Network Working Group A. Doria Request for Comments: 3294 Lulea University of Technology Category: Informational K. Sundell Nortel Networks June 2002 General Switch Management Protocol (GSMP) Applicability Status of this Memo This memo provides information for the Internet community. It does not specify an Internet standard of any kind. Distribution of this memo is unlimited. Copyright Notice Copyright (C) The Internet Society (2002). All Rights Reserved.
AbstractThis memo provides an overview of the GSMP (General Switch Management Protocol) and includes information relating to its deployment in a IP network in an MPLS environment. It does not discuss deployment in an ATM (Asynchronous Transfer Mode) network or in a raw ethernet configuration. RFC 1987 ) and GSMPv2.0 (released in August 1998 as RFC 2297 ) are available. Several vendors have implemented GSMPv1.1. In V1.1 and V2 GSMP was intended only for use with ATM switches. During the course of the last two years, the GSMP working group has decided to expand the purview of GSMP to the point where it can be used to control a number of different kinds of switch and can thus live up to what its name indicates; a general switch management protocol. To do this, commands and arguments needed to be generalised and sections needed to be added, discussing the manner in which the generalised protocol could be applied to specific kinds of switches and port types. In short, the protocol has gone through major changes in the last 24 months.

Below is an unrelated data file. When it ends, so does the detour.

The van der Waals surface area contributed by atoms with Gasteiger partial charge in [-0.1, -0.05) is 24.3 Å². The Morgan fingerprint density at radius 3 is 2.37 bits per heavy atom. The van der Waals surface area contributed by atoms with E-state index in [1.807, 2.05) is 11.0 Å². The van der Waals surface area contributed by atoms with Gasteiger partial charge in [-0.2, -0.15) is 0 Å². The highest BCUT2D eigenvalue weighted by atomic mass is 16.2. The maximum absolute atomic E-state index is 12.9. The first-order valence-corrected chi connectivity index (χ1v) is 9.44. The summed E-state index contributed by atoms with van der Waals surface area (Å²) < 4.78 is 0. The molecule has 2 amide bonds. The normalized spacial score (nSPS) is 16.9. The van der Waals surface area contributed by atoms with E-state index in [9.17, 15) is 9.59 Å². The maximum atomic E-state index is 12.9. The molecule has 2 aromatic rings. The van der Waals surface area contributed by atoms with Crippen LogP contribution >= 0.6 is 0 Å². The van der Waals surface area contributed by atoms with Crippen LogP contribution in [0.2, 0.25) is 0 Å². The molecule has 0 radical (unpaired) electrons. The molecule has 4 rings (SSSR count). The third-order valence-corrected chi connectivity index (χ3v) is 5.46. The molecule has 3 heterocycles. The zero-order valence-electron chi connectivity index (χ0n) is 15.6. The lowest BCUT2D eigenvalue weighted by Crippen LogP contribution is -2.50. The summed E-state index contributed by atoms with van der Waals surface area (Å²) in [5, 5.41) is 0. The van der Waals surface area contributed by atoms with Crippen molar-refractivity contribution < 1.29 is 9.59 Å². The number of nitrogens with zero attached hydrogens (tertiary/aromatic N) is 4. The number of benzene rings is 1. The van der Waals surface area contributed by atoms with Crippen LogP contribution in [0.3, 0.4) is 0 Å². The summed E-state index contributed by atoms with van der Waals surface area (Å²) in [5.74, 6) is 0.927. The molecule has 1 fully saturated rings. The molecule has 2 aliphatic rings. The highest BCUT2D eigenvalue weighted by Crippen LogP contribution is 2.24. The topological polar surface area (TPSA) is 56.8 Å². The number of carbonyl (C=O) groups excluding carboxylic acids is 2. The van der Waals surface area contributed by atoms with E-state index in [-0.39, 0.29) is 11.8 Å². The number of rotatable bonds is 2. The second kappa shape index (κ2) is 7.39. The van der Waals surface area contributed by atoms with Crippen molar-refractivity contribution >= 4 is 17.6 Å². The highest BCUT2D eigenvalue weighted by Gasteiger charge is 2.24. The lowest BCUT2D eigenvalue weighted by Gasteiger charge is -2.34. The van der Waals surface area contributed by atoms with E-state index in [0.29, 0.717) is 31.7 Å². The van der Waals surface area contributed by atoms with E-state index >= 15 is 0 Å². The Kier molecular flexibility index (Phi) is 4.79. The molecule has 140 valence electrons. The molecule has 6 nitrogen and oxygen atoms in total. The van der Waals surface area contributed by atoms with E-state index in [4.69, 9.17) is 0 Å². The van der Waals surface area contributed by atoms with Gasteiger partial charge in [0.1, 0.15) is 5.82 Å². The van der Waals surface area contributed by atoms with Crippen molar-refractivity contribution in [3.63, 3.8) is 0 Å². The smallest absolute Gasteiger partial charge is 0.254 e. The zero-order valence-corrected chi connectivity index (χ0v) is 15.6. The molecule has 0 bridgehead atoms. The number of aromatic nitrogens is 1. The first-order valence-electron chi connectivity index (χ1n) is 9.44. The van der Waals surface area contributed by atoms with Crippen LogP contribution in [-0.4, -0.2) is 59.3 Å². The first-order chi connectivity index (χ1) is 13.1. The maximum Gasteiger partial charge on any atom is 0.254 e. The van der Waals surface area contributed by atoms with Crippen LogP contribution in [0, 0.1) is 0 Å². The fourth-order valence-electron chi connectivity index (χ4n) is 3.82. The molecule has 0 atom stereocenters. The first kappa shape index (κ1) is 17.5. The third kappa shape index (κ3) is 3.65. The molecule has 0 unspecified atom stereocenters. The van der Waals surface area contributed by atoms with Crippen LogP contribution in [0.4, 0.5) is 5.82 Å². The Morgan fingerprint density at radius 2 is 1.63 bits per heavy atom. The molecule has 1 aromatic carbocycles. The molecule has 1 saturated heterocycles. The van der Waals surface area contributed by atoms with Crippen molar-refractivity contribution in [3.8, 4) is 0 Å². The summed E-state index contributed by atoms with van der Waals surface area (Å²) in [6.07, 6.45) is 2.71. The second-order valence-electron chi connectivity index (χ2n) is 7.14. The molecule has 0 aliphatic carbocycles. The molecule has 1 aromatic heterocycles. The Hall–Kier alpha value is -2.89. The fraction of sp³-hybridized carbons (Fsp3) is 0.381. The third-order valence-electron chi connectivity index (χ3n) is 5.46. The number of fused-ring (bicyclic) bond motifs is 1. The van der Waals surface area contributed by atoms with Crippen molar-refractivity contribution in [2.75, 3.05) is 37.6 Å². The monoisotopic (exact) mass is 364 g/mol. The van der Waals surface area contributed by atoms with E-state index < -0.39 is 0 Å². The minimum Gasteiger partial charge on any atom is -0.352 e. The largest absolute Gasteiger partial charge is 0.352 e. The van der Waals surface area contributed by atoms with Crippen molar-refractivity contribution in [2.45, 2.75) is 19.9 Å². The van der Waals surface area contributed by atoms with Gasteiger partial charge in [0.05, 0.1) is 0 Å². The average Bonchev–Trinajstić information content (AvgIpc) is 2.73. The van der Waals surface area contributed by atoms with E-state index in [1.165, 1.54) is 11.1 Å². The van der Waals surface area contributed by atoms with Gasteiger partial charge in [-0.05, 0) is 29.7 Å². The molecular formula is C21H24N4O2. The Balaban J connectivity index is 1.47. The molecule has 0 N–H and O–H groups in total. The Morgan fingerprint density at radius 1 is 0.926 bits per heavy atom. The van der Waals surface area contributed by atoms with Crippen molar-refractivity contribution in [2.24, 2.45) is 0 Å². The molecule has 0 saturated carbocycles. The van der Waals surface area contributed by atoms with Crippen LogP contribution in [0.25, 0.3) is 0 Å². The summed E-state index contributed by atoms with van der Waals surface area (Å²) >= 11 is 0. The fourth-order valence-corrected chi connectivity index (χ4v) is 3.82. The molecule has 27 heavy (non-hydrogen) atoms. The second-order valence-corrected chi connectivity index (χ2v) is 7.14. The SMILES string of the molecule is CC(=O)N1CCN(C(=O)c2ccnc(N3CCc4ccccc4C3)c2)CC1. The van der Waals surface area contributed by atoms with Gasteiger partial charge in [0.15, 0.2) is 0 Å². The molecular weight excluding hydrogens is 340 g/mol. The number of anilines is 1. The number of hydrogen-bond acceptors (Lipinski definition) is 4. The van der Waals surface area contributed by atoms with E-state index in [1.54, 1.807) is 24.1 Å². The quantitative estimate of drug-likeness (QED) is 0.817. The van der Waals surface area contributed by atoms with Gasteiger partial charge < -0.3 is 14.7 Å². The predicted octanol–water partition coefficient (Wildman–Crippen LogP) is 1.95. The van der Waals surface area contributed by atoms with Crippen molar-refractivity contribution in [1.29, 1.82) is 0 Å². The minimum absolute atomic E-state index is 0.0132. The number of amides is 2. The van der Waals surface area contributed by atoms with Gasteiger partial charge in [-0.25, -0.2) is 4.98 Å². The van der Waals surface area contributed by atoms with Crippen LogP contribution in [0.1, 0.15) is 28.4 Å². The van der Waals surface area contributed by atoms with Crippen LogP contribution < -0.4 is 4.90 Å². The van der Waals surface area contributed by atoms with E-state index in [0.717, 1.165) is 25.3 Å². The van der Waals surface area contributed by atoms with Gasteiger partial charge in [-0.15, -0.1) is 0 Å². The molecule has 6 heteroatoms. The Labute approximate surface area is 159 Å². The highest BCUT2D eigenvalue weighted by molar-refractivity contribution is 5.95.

GSMP provides an interface that can be used to separate the data forwarder from the routing and other control plane protocols such as LDP. As such it allows service providers to move away from monolithic systems that bundle the control plane and the data plane into a single tightly coupled system - usually in a single chassis. Separating the control components from the forwarding components and using GSMP for switch management, enables service providers to create multi-service systems composed of various vendors equipment. It also allows for a more dynamic means of adding services to their networks. The IETF GSMP working group was established in the routing area because GSMP was being seen as an optional part of the MPLS solution. In a MPLS system, it is possible to run the routing protocols and label distribution protocols on one system while passing data across a generic switch, e.g., an ATM switch. GSMP provides the switch resource management mechanism needed in such a scenario. GSMP has also been selected by the Multiservice Switching Forum (MSF) as its protocol of choice for the Switch Control Interface identified in their architecture. The MSF is an industry forum which, among its activities establishes their member's requirements and then works with the appropriate standards bodies to foster their goals. In the case of GSMP, the MSF presented the IETF GSMP Working Group with a set of requirements for GSMP. The working group has made a determined effort to comply with those requirements in its specifications. 5] - GSMP-ENCAPS: General Switch Management Protocol (GSMP) Packet Encapsulations for Asynchronous Transfer Mode (ATM), Ethernet and Transmission Control Protocol (TCP)  - GSMP-MIB: Definitions of Managed Objects for the General Switch Management Protocol  5], is a general purpose protocol to control a label switch. GSMP allows a controller to establish and release connections across the switch; add and delete leaves on a multicast connection; reserve resources; manage switch ports; request configuration information; and request statistics. It also allows the switch to inform the